Meghan Markle and Prince Harry speak out on daily struggle – 'It's not enough'

The Black Lives Matter movement has surged internationally following the death of Geiger Floyd in police custody on May 25. Meghan Markle has been outspoken on racial issues, where recently she made a speech to her old high school about equality. 

Meghan and Prince Harry joined in the Queen’s Commonwealth Trust on Wednesday to discuss equal rights.

The former Sussex royals discussed their different upbringings and their experiences with racism.

Meghan described how racism plays a background role in day to day life during the group video call: “It’s not even in the big moments, right? It’s in the quiet moments where racism and unconscious bias lies and … hides and thrives.

“And it’s those nuances that I think is what makes it confusing for a lot of people to understand the role that they play in that, either passively or actively.

“But I think even more so passively.”

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Meghan went on to attack people who dismiss racism, saying that ignoring race issues can lead to bigger problems.

She said to the Commonwealth Trust: “It’s not enough to just be a bystander and say, ‘Well, it wasn’t me.’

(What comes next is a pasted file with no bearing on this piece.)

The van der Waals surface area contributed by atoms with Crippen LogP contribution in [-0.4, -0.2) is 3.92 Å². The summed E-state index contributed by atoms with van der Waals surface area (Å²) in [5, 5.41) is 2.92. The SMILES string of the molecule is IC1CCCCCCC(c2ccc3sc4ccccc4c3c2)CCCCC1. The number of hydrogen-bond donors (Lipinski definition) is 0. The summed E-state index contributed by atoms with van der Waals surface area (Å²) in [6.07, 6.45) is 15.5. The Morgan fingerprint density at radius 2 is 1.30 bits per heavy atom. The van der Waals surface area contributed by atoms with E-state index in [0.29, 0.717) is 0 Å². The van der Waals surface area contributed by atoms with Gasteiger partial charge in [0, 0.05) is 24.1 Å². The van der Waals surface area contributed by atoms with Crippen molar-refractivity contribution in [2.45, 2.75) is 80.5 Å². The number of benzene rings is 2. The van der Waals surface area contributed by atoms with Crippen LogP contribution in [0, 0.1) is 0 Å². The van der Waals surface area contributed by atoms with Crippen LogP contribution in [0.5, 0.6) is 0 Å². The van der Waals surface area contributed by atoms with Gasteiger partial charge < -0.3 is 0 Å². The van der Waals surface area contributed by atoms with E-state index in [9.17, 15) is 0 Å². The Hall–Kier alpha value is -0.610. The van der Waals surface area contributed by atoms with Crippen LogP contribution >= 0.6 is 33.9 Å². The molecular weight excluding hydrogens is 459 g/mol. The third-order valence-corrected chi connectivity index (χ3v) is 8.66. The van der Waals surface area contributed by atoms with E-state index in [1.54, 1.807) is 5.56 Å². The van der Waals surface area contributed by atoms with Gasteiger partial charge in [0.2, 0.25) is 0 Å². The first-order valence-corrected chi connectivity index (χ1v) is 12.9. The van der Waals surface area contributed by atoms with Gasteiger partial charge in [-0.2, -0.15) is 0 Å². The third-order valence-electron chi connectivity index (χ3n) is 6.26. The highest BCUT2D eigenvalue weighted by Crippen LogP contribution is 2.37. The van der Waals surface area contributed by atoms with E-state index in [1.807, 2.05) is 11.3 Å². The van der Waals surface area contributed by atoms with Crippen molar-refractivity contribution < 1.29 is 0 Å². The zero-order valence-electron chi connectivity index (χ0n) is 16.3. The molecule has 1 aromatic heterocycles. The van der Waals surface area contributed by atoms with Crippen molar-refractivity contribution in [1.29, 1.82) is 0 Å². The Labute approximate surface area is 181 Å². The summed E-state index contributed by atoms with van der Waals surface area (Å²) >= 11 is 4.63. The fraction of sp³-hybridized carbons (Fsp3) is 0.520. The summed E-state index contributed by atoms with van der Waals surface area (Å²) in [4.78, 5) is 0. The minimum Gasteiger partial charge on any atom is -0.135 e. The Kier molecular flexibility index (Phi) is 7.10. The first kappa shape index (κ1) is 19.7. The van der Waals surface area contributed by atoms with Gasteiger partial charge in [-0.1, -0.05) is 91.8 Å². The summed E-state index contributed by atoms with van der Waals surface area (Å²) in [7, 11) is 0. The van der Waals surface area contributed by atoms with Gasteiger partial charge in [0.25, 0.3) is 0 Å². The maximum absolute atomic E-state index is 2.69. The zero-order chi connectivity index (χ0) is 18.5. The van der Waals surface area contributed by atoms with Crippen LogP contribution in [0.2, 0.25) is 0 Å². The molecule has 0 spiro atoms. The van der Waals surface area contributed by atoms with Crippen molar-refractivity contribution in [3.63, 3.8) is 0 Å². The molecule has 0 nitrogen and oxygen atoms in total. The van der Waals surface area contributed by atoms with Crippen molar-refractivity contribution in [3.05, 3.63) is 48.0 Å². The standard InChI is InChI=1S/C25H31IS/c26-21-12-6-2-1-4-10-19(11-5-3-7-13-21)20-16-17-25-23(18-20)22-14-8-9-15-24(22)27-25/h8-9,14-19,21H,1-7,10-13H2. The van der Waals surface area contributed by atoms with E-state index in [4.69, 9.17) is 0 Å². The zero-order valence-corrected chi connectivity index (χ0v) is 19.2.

“And that’s what I think was very much manifested in what you’re feeling from people’s outpouring surrounding the murder of George Floyd.

“It wasn’t that this wasn’t always happening.

“It’s that it’s come to a head at a time when people just said, ‘Enough.’”

Harry went to say that systemic racism in the 54 Commonwealth nation has played a big role in Britains colonial past.

He continued: “When you look across the Commonwealth, there is no way that we can move forward unless we acknowledge the past.

“So many people have done such an incredible job of acknowledging the past and trying to right those wrongs, but I think we all acknowledge there is so much more still to do.”

The Queen’s Commonwealth Trust meeting is a part of an ongoing series of conversations between the trust and young leaders from its network.

Meghan and Harry rubbed shoulders with Chrisann Jarrett, trustee and co-founder and co-CEO of We Belong, Alicia Wallace, director of Equality Bahamas, Mike Omoniyi, founder and CEO of the Common Sense Network, and Abdullahi Alim, who leads the World Economic Forum’s Global Shapers on the video call.

It is the latest in a series of statements from the former royals on racial equality: Prince Harry called out racism built into society in a video recorded for the 2020 Diana Awards.

In the video, he said: “Institutional racism has no place in our societies yet it is still endemic, unconscious bias must be acknowledged without blame to create a better world for all of you.”



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